Researchers develop ‘dimmer switch’ to help control gene therapy

In a major advancement in the field of gene therapy for rare and devastating diseases, researchers at Children’s Hospital of Philadelphia (CHOP) have developed a “dimmer switch” system that can control levels of proteins expressed from gene therapy vectors. The system is based on alternative RNA splicing using an orally available small molecule and works effectively in tissues throughout the body, including the brain. The first research regarding this innovation was published today in the journal Nature.

“We’re taking the field of gene therapy to an entirely new level where fine-tuned dosing is required for safety, utility and success,” said senior study author Beverly L. Davidson, Ph.D., Director of the Raymond G. Perelman Center for Cellular and Molecular Therapeutics and Chief Scientific Strategy Officer at Children’s Hospital of Philadelphia. “This study shows that by using a splicing modulator in combination with gene therapy tools, the dose of protein expressed from gene therapy vectors can be controlled for maximum therapeutic benefit.”

Many advancements in gene therapy have involved its delivery system, in the form of engineered viral vectors or lipid nanoparticles, but while improvements in these vehicles have delivered treatments to tissues more effectively, the cargo being delivered and elements controlling the resulting gene expression have not received the same amount of attention. Once gene therapy has been successfully delivered into the tissue, it is difficult to regulate the levels of expression. Too much expression may have toxic effects on the patient, and too little expression may mean that the patient does not receive the intended benefits of the therapy.

To address this problem, CHOP researchers developed a delivery system called the Xon system, which can finely control protein translation by using a “dimmer switch” to adjust the levels of expression up or down as needed. This method employs alternative RNA splicing, a process that allows a single gene to code for multiple proteins, depending on how the RNA is spliced. Using the Xon system, a gene therapy vector’s cargo is inactive until the oral drug is used, which then drives the splicing of the desired corrective gene into its active form.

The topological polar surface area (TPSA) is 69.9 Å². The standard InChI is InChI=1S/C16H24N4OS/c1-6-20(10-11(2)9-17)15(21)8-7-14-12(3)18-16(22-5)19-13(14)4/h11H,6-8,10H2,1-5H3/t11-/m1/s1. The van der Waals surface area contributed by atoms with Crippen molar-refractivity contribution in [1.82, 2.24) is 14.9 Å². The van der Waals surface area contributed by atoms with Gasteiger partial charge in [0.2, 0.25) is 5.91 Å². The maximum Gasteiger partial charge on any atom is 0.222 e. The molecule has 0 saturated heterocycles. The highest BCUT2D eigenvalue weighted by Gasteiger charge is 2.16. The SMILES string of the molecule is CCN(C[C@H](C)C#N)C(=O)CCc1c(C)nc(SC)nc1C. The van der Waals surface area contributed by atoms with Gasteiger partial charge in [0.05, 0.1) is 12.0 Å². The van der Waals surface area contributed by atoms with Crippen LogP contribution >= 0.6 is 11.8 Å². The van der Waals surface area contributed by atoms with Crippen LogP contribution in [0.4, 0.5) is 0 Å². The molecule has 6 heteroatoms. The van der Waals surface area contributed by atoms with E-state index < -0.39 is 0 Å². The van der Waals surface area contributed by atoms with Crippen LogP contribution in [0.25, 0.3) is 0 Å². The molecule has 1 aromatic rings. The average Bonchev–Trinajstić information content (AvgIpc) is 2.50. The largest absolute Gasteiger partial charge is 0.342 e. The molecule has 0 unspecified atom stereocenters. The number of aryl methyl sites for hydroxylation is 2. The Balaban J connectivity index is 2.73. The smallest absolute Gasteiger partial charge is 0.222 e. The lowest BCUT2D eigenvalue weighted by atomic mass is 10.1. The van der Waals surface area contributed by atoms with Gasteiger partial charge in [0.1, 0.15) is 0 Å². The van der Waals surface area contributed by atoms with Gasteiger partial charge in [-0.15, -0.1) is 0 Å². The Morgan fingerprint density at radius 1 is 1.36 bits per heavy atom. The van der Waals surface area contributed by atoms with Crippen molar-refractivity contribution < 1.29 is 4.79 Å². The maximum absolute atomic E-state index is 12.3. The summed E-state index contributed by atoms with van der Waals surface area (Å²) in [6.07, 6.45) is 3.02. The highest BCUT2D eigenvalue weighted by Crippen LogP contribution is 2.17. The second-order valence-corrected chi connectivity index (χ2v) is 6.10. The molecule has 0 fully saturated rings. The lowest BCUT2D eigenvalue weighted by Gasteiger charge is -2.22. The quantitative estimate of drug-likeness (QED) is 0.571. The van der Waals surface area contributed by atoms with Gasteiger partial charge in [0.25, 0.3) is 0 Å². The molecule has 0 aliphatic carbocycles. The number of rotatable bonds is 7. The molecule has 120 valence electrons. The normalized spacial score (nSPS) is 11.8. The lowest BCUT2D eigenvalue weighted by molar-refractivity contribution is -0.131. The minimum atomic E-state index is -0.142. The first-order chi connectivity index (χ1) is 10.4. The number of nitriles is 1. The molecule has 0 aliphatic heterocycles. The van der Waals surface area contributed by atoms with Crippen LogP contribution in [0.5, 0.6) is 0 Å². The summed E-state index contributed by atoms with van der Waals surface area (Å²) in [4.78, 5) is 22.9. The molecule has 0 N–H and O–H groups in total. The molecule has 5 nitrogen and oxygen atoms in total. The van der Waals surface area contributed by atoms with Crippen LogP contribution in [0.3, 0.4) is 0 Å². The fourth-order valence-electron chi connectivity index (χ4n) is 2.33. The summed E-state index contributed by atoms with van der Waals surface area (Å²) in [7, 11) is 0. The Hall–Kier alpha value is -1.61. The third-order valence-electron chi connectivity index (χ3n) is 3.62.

“The newly developed switch not only controls protein levels, but if needed, those proteins can be induced again and again by the simple ingestion of an orally bioavailable drug,” said Alex Mas Monteys, Ph.D., a research assistant professor in Davidson’s lab at CHOP and co-lead author of the study.

In one example reported in this paper, the researchers used the Xon system in mice to adjust levels of erythropoietin (Epo), which is used to treat anemia associated with kidney disease. The researchers found that their delivery system induced hematocrit levels to 60 to 70% above baseline levels depending on the dose, and once levels slowly dropped to base levels, the system could be used again to safely re-induce the levels as would be needed for patients with chronic kidney disease.

The research was conducted as part of a multi-year collaboration with scientists at the Novartis Institutes for BioMedical Research (NIBR). CHOP and NIBR are collaborating to develop next-generation small molecule splicing modulators and the Xon system to achieve fine-tuned gene regulation across multiple clinical applications. The team has also shown that the Xon system can be used to control expression of gene products that are toxic to the brain when expressed at high levels.

“The dose of a drug can determine how high you want expression to be, and then the system can automatically ‘dim down’ at a rate related to the half-life of the protein,” Davidson said. “We can envision scenarios where a drug would be given only once, such as for controlling the expression of foreign proteins needed for gene editing, or with limited frequency. Since the splicing modulators we have tested are given orally, compliance to control protein expression from viral vectors employing Xon-based cassettes should be high.”

Although the paper focuses on using Xon with gene therapy delivered via viral vectors, the researchers note it could also be engineered for use in cell engineering for CAR-T cell therapy. Here, the Xon system could be used to pause therapy if needed to give T-cells a rest.